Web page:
The Iberville Public Housing Development Historic District was listed on the National Register of Historic Places in 2015. Portions of the content of this web page were adapted from a copy of the original nomination document.
The Iberville Public Housing Development was the third of six low-rent public housing developments in New Orleans funded by the United States Housing Act of 1937, also known as the Wagner-Steagall Act. Constructed as a superblock in 1941, the original plan for Iberville contained 75 residential buildings and one administration building. The 75 two- and three-story, courtyard-oriented buildings were categorized into 11 different building types. Each type featured common characteristics, such as a brick exterior, hip and side-gabled tile roofs, parapets, chimneys with cement caps, and first floor stoops. Porches and galleries exhibited iron columns and decorative cast iron railing, which mimic those found in other areas of New Orleans, specifically the French Quarter. In addition, buildings featured simple doors as well as double-hung windows. Most of the buildings had rectangular footprints, while a few located at the property boundaries were irregular due to recessed or protruding wings.
By the time the Wagner-Steagall Act was approved, the Louisiana legislature had already passed Act 275 of 1936, which paved the way for New Orleans to participate in the low-rent housing projects. Act 275, also known as the Housing Authority Act or Slum Clearance Act, authorized "the creation of public corporations in cities having population in excess of 20,000, with power to investigate living and housing conditions and to develop projects for clearing, replanning and reconstructing slum areas in order to provide housing accommodations for persons of low income." This act created the Housing Authority of New Orleans (HANO).
In March 1938, William J. Guste, member of the Housing Authority of New Orleans, returned from Washington, D.C., with a signed low-income housing development contract. Approved by President Roosevelt and signed by Nathan Straus, United States Housing Administrator, the city of New Orleans was "the first in the entire United States approved by the USHA under the Housing Act of 1937." By September 1938, President Roosevelt had allocated $9,830,000 USHA funds to eliminate blighted areas below Canal Street where 95 percent of residences were considered "substandard."
The loan approved was for the whites-only Iberville Housing Project and its African American counterpart, the Lafitte Housing Project. The Iberville Housing Project was located on the former site of Storyville, the notorious red-light district that existed along Basin Street between 1897 and 1917. Storyville was considered a slum after the United States Department of the Navy caused the district to close, which significantly diminished the owners' and madams' political power. In early November 1939, Guste stated expropriation suits would be used to acquire property in the Iberville Housing Project site, as owners were "insisting upon prices that the Housing Authority of New Orleans is unauthorized to pay."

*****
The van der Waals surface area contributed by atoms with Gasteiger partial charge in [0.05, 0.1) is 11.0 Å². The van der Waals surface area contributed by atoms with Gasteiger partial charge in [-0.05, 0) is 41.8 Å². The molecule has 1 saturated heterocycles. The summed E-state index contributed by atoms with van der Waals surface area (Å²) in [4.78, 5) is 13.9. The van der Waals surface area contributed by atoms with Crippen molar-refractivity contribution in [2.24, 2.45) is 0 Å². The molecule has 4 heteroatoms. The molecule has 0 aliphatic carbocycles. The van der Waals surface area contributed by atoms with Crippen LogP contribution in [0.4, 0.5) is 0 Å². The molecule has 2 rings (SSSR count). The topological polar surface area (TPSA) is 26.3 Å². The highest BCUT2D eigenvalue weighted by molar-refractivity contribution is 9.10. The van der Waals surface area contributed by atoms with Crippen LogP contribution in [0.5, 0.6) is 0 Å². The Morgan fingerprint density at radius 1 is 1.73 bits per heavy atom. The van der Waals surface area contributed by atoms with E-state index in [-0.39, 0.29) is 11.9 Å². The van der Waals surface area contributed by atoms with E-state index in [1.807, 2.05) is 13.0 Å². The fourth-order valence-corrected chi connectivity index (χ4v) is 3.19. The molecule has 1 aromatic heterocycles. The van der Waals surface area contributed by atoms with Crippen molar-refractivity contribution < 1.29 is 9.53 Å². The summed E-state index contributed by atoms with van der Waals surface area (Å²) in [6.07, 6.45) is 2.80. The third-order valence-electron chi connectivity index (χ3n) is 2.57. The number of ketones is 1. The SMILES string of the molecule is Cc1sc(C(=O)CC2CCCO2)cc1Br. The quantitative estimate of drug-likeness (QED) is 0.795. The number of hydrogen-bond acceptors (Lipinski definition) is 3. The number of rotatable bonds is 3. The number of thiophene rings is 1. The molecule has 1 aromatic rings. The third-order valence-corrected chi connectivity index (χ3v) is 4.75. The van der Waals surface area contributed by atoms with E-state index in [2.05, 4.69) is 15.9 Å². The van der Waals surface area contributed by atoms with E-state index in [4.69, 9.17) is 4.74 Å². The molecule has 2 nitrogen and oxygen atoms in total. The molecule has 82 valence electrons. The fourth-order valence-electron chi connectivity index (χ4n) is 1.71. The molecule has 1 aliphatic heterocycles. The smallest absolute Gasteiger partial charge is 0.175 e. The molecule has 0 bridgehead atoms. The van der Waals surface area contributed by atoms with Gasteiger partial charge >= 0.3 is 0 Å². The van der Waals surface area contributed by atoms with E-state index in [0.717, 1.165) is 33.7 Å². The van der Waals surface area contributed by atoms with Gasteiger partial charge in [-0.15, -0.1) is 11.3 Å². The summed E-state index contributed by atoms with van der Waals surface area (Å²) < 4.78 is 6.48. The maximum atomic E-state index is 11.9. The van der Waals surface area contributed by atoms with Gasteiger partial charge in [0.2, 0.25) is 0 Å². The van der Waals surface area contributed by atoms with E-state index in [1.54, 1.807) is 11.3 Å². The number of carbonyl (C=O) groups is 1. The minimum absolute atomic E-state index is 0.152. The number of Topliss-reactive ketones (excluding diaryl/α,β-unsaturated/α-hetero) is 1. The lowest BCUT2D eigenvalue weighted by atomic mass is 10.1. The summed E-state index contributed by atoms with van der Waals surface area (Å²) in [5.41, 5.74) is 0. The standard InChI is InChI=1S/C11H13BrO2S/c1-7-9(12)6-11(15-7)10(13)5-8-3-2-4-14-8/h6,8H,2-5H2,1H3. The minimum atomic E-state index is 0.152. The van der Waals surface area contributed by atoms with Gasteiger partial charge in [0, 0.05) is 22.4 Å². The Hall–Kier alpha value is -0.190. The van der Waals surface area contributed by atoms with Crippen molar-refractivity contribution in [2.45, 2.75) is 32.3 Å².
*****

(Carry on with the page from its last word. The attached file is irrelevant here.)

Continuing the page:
The third of six low-rent public housing developments in New Orleans funded by the United States Housing Act of 1937, the plan for Iberville consisted of constructing 75 residential buildings with a total of 858 units, a single administration service building, three yard stations, a meter house, and a jobs office. Iberville was designed by the architecture firm of Herbert A. Benson, George H. Christy, and William E. Spink, the same firm who designed the St. Bernard Housing Project (demolished in 2008), which was in the development and land acquisition stage at the time of the Iberville construction.
Iberville, along with the other New Orleans public housing developments, began to transform during the 1960s. As public housing and other public services were desegregated and middle-class white inhabitants moved to the suburbs, the concentration of poor African American residents at Iberville increased. The razing of North Claiborne Avenue to make way for Interstate 10 also caused a major decline in population. In 1970, Congress passed the Brooke Amendment to the Housing and Urban Development Act of 1969, which resulted in lower HANO revenues and cutbacks in maintenance and public services at all New Orleans public housing developments. As temporary housing became permanent, "Iberville, like urban housing projects across the country, had become a warehouse for its city's poorest African-Americans."
Iberville continued to decline as only 441 of the original 858 units were occupied in 2011. In an effort to save the "distressed housing" at Iberville, HUD awarded $30.5 million to HANO and the City of New Orleans to redevelop the development. In September 2011, New Orleans, along with Boston, Chicago, San Francisco, and Seattle, was awarded a grant under HUD's Choice Neighborhoods Initiative, a strategic approach to "help transform high-poverty, distressed neighborhoods into communities with healthy, affordable housing, safe streets, and access to quality educational opportunities."
‡ Jill Adams, Architectural Historian, R. Christopher Goodwin & Associates, Inc., Iberville Public Housing Development Historic District, nomination document, 2014, National Park Service, National Register of Historic Places, Washington, D.C.
Basin Street • Conti Street • Iberville Street • St Louis Street • Treme Street